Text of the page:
=} From the list on the left, select 'Disk Management' (within the Storage sub-tree).

=} Right-click the encrypted partition/device and select Change Drive Letter and Paths.

=} Click Remove.

=} If Windows prompts you to confirm the action, click Yes.
Recuva specifically mentions being able to recover data from Quick Formatted drives:
Similarly, when you format a drive (especially if you use the Quick Format option), Windows erases the hidden index but does not overwrite the existing files until you start saving new data to it. Recuva can still scan the drive's contents to find your files.

TestDisk is pretty non-destructive, since it only touches the partition data; it doesn't do any formatting of its own.

PhotoRec may be another option, since that ignores filesystems completely and just looks for files on the disk.

When running a recovery program like Recuva and PhotoRec, be sure to write the recovered files to somewhere other than the drive you're recovering from. In this case, that means recovering to somewhere other than the Truecrypt volume. Once you've recovered all the files, you can move them back onto the Truecrypt volume.
EirmanChief Operations ManagerCommented:
Unfortunately, Recuva, PhotoRec GetDataBack etc cannot possibly work as all data is encrypted.
The only thing that just might work is a partition repair tool.

Even more unfortunately, a quick format is quite destructive with a truecrypt volume as it deletes the header information which truecrypt need.
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It depends on what was actually formatted. If the actual physical partition or drive is quick formatted, it may not be possible to recover the encrypted volume that was on it.

However, due to the OP's mention of not yet dismounting, it sounds more like the OP quick formatted the mounted volume. In that case, the underlying truecrypt partition is still fine, and it's already mounted and decrypted. It's just that the data inside the partition has been formatted. As long as the truecrypt partition is able to be decrypted and mounted, the data inside should be able to be recovered using standard data recovery tools.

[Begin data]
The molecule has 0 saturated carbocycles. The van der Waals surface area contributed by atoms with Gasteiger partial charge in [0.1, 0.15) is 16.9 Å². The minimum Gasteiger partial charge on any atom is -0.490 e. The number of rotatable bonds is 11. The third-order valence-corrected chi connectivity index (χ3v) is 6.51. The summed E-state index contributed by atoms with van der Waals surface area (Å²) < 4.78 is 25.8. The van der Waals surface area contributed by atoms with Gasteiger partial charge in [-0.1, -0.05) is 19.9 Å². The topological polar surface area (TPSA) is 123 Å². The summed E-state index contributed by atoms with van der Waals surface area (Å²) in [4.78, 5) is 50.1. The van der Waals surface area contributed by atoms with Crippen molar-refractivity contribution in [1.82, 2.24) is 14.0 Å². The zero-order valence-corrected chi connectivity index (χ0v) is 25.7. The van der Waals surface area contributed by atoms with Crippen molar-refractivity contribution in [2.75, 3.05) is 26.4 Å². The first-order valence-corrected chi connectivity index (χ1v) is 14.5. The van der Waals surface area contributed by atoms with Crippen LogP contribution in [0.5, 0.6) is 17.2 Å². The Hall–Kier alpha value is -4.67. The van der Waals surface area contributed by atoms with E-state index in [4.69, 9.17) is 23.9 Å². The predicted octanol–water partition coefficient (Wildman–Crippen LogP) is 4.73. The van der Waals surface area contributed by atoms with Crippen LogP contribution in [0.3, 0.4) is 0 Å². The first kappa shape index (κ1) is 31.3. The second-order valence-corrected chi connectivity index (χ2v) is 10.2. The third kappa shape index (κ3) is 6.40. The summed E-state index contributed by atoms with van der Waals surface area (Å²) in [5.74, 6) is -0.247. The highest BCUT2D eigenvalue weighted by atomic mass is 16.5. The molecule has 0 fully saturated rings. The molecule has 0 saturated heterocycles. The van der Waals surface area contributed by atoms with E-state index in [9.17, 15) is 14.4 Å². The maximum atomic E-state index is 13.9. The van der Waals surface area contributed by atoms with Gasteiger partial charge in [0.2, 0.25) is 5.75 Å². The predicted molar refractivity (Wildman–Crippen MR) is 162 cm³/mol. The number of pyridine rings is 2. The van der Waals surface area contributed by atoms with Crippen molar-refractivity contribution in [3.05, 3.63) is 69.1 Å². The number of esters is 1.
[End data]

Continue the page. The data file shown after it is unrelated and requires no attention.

Test disk could recover the partition, it does not matter if encrypted or not, he just wants the partition table entries, not the data. But, first thing's first: if the data is really important, there will be a backup...or...? If there's no backup but the data is important, you might prefer to work more securely on a clone of that drive. Clonezilla is a tool to do sector based 1:1 clones. So you could test the clone without fearing to do more harm than good.
KarmileAuthor Commented:
Well, after downloading about 10 different recovery software I found that Active@ Partition Recovery worked the best.  It was able to see the encrypted virtual disk and recovered the MFT with all the files.  Testdisk was not able to retrieve the MFT and a lot of the other software could not see the virtual encrypted disk.  The only other product worth mentioning is R-undelete.  I went with Active@ since it was cheaper than R-undelete and it also ran faster.

The key factor was that I never dismounted the Truecrypt drive, therefore the encryption header was never lost.  

I think if you dismount an encrypted Truecrypt virtual disk, then its all over.